In fact, with all of Romney's flip flops in recent months he is reminding us of another Massachusetts candidate, John Kerry, who was legendary when it came to flip flopping on the issues.  Romney is rapidly closing in on him.  Not only is Romney sounding like the flip flopper John Kerry but when Romney launched his campaign on April 11, 2011, he stole the slogan of his campaign from Kerry:

Mitt Romney's launched his exploratory committee today with a dynamic new slogan: "Believe in America." 
If that slogan sounds a little familiar, that's because it was the title of John Kerry's cross-country tour in August of 2004, as CNN reported a two-week, 3,500-mile, coast-to-coast trip, dubbed the 'Believe in America' tour, that will take them to 21 states and 40 cities."

Romney and his people cannot even come up with an original slogan using the one for Kerry instead.  Tell me again why he is running for President.

Romney is also sounding more like Bill Clinton by the day with putting his finger in the wind to see which way it is blowing on Global Warming and now Social Security and then doing a flip flop.  Add his 'me too' mentality like now saying he may go into Iowa after dissing their straw poll in order to take on Perry in Iowa is laughable.  He wanted no part of Iowa but now may challenge Perry in Iowa?  Good Luck with that in a farm state like Iowa.  What is he going to do offer Iowans more of an ethanol subsidy and make the rest of the country mad?

The Romney campaign has the look of 2008 when he was put on his heels by McCain and never recovered.  He started grasping at straws then and is now doing the same thing.  He never should have run in 2012 when he couldn't beat McCain in 2008.  Now more people I know are even more galvanized against Romney for saying he was going to support McCain and help him win when he dropped out but he did virtually nothing in the campaign.  It is payback time!
Editorial: Romney's Doomed '3rd Rail' Attack On Perry 
Posted 06:16 PM ET 
Election '12: Mitt Romney reportedly intends to use the "third rail of politics" — touch Social Security and you die — to kill Rick Perry. But the winning strategy next year may be something novel for politicians: the truth. 
For unexplained reasons, Mitt Romney's people in New Hampshire told former George W. Bush speechwriter Marc Thiessen about their grand strategy to defeat Texas Gov. Rick Perry — and the plan couldn't be more out of sync with the anger currently raging at the Republican grassroots. 
"Romney strategists are quick to note that in his book, 'Fed Up!,' Perry writes that 'By any measure, Social Security is a failure' and calls the program 'something we have been forced to accept for more than 70 years now' that was created 'at the expense of respect for the Constitution and limited government,'" Thiessen wrote in the Washington Post on Monday. 
The Romneyites promise their man "will use Perry's book to scare seniors in early-primary states with large retiree populations, such as Florida and South Carolina." And, he says, they'll charge that Perry is against the very idea of Social Security and Medicare.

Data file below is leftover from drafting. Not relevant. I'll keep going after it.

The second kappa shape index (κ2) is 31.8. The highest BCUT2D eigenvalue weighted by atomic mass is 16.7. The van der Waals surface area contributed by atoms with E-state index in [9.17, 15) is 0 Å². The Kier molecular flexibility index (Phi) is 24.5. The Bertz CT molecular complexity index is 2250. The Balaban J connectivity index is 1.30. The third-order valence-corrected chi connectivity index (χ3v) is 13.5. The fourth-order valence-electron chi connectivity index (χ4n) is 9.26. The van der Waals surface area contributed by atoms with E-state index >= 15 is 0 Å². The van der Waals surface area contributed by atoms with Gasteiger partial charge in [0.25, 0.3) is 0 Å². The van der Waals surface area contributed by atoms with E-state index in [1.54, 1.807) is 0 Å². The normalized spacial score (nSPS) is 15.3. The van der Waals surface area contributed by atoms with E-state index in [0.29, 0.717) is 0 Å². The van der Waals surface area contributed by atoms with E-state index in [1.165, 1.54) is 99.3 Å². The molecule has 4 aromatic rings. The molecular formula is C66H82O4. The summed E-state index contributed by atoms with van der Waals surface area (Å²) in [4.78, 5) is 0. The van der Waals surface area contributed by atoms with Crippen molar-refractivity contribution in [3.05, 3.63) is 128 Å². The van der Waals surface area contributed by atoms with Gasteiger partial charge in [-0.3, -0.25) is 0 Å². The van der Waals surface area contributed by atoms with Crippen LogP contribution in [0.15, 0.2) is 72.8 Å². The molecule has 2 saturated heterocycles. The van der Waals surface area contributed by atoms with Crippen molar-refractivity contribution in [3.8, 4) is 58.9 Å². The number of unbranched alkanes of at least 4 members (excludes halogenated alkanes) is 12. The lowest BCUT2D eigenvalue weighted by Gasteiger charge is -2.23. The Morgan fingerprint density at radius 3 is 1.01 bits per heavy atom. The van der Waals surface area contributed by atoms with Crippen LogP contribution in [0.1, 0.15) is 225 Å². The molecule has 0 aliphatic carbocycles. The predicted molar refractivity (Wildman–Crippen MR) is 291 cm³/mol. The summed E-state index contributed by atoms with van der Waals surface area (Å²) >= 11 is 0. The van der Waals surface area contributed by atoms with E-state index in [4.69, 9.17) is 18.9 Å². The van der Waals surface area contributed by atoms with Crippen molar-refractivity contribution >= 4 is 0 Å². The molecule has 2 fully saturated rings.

There is, dare we say, a RINO-sized problem with Romney taking this approach. The former Massachusetts governor is already at a disadvantage as the least conservative, establishment-favored major candidate in what for rank-and-file Republican voters are very anti-establishment times. 
On top of explaining away his "Obomney Care" health reform, plus flip-flops on carbon emission restrictions, the minimum wage, capital gains taxes, abortion and other issues, does Romney really want to be guardian of the big-government status quo on entitlements too? 
Perry rightly has charged that "Deceptive accounting has hoodwinked the American public into thinking that Social Security is a retirement system and financially sound, when clearly it is not." 
Perry compares it to an "illegal Ponzi scheme."mp3Subscribe to the IBD Editorials Podcast 
He obviously knew such stark language would give ammo to opponents in a presidential run. 
"But by remaining quiet," Perry wrote in his book, "politicians are really saying they think the American people won't understand it if we share the grim details of our financial future ... Is that how we should respect our fellow citizens? By underestimating their intelligence, their desire to retire with greater stability, or their commitment to the next generation?" 
The unfunded liabilities of Social Security and Medicare now exceed $100 trillion. Perry might just think laying out the frightful facts about entitlements to the American people is the way to the White House. 
Moreover, targeting Perry on Social Security would be yet another Romney flip-flop: In early 2008 he told Glenn Beck he supported "giving people more of their income going in, or their Social Security withdrawal going into, private accounts." 
Can Rick Perry use his high voltage rhetoric to switch that electrified "third rail of politics" to another track? 
Instead of reform-minded politicians being the ones in danger, will those who support spending as usual have to beware the voters?